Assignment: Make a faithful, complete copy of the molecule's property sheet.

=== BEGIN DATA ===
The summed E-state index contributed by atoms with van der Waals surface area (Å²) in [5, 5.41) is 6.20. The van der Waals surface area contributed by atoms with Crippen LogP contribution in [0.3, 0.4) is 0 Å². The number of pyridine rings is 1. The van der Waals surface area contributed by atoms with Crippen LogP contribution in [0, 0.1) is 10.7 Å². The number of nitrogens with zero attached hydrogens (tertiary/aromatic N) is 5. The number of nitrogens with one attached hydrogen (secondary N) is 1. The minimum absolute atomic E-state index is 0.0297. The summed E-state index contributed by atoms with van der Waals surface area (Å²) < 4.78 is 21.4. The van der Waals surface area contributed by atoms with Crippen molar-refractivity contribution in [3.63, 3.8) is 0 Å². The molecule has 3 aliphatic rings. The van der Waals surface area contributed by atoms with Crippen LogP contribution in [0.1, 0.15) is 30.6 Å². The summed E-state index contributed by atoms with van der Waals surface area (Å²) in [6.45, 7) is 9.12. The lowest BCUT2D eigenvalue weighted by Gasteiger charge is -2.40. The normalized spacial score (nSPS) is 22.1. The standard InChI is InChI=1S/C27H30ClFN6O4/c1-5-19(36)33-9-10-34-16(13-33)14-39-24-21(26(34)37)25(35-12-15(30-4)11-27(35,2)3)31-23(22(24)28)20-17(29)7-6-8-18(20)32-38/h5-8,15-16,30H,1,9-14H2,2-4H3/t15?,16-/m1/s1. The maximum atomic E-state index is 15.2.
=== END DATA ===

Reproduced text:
The summed E-state index contributed by atoms with van der Waals surface area (Å²) in [5, 5.41) is 6.20. The van der Waals surface area contributed by atoms with Crippen LogP contribution in [0.3, 0.4) is 0 Å². The number of pyridine rings is 1. The van der Waals surface area contributed by atoms with Crippen LogP contribution in [0, 0.1) is 10.7 Å². The number of nitrogens with zero attached hydrogens (tertiary/aromatic N) is 5. The number of nitrogens with one attached hydrogen (secondary N) is 1. The minimum absolute atomic E-state index is 0.0297. The summed E-state index contributed by atoms with van der Waals surface area (Å²) < 4.78 is 21.4. The van der Waals surface area contributed by atoms with Crippen molar-refractivity contribution in [3.63, 3.8) is 0 Å². The molecule has 3 aliphatic rings. The van der Waals surface area contributed by atoms with Crippen LogP contribution in [0.1, 0.15) is 30.6 Å². The summed E-state index contributed by atoms with van der Waals surface area (Å²) in [6.45, 7) is 9.12. The lowest BCUT2D eigenvalue weighted by Gasteiger charge is -2.40. The normalized spacial score (nSPS) is 22.1. The standard InChI is InChI=1S/C27H30ClFN6O4/c1-5-19(36)33-9-10-34-16(13-33)14-39-24-21(26(34)37)25(35-12-15(30-4)11-27(35,2)3)31-23(22(24)28)20-17(29)7-6-8-18(20)32-38/h5-8,15-16,30H,1,9-14H2,2-4H3/t15?,16-/m1/s1. The maximum atomic E-state index is 15.2.